From: prizeworthy3@gmail.com

Date: 17 Jul, 2013 04:08:18

Message: 5 of 6

2012년 3월 13일 화요일 오전 11시 16분 13초 UTC+9, James 님의 말:
> I am trying to computer to linear correlation between two timeseries.
>
> xcorr(X,Y,0,'coeff) = 0.9056; corr(X,Y) = -0.41
>
> I don't understand how we could have such different results?! When you look at the two time-series they are clearly anti-correlated. Can somebody explain why we get such results using xcorr?
>
> Figure: http://dl.dropbox.com/u/6156036/corr_plot.jpg

Subject: xcorr and corr giving drastically different results

From: ihfw10@gmail.com

Date: 21 Aug, 2013 15:21:23

Message: 6 of 6

Hi, Roger
A related quick question, can't Pearson correlation be used to measure similarity of two signals?
To my understanding, signal subtract mean value means delines the amplitudes of both signals.
Thank you!

-TigerHu
  


On Monday, March 12, 2012 10:22:12 PM UTC-5, Roger Stafford wrote:
> "James " <jfaghm@googlemail.com> wrote in message <jjmald$lc$1@newscl01ah.mathworks.com>...
>
> > I am trying to computer to linear correlation between two timeseries.
>
> > xcorr(X,Y,0,'coeff) = 0.9056; corr(X,Y) = -0.41
>
> > I don't understand how we could have such different results?! When you look at the two time-series they are clearly anti-correlated. Can somebody explain why we get such results using xcorr?
>
> > Figure: http://dl.dropbox.com/u/6156036/corr_plot.jpg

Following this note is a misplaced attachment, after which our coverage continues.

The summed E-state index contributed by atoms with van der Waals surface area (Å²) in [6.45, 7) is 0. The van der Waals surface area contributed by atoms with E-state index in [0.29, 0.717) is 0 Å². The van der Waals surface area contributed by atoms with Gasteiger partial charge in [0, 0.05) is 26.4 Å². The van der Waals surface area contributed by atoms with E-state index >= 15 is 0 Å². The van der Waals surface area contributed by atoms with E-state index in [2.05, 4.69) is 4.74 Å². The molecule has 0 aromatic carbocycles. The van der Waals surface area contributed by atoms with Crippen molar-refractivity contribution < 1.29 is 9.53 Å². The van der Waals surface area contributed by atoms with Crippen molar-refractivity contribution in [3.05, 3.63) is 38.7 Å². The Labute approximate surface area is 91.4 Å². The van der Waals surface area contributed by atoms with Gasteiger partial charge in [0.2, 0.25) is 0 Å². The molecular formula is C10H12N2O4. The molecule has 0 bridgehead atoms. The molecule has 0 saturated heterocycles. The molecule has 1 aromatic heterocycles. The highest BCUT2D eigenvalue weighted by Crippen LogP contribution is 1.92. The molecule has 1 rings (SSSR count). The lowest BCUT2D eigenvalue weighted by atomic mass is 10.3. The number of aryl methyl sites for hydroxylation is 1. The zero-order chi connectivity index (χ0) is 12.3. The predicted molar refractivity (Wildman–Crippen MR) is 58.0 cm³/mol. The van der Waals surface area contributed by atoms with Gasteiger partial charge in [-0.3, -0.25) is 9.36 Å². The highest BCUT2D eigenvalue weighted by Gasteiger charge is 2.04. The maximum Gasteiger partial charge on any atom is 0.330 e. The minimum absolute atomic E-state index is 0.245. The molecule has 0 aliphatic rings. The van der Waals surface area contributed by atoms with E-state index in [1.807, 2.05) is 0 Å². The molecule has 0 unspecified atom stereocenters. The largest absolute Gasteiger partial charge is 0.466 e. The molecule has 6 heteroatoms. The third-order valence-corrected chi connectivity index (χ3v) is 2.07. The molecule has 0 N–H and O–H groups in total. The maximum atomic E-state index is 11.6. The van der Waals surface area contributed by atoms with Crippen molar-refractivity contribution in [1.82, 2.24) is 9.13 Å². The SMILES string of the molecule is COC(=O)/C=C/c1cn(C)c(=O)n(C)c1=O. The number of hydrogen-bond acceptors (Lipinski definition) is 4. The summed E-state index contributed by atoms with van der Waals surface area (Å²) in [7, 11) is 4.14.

>
> - - - - - - - - - -
>
> Those two functions are computing entirely different kinds of "correlation". The Statistics Toolbox 'corr' function computes the Pearson correlation in which the mean value is subtracted before the product is taken, whereas the Signal Processing Toolbox 'xcorr' does not. If I interpret your curves correctly their values are all well above zero, so that this difference in the functions' definitions has a large effect on the results. For 'xcorr' you would expect a very positive figure and for 'corr', based on the appearance of the curves, a negative value.
>
>
>
> In calculating correlation you need to be aware of how it is defined by the various kinds of "correlation" functions. It has a number of different definitions. It is prudent to always experiment with each one using very short sequences to see if their computations agree with what you think they should be.
>
>
>
> Roger Stafford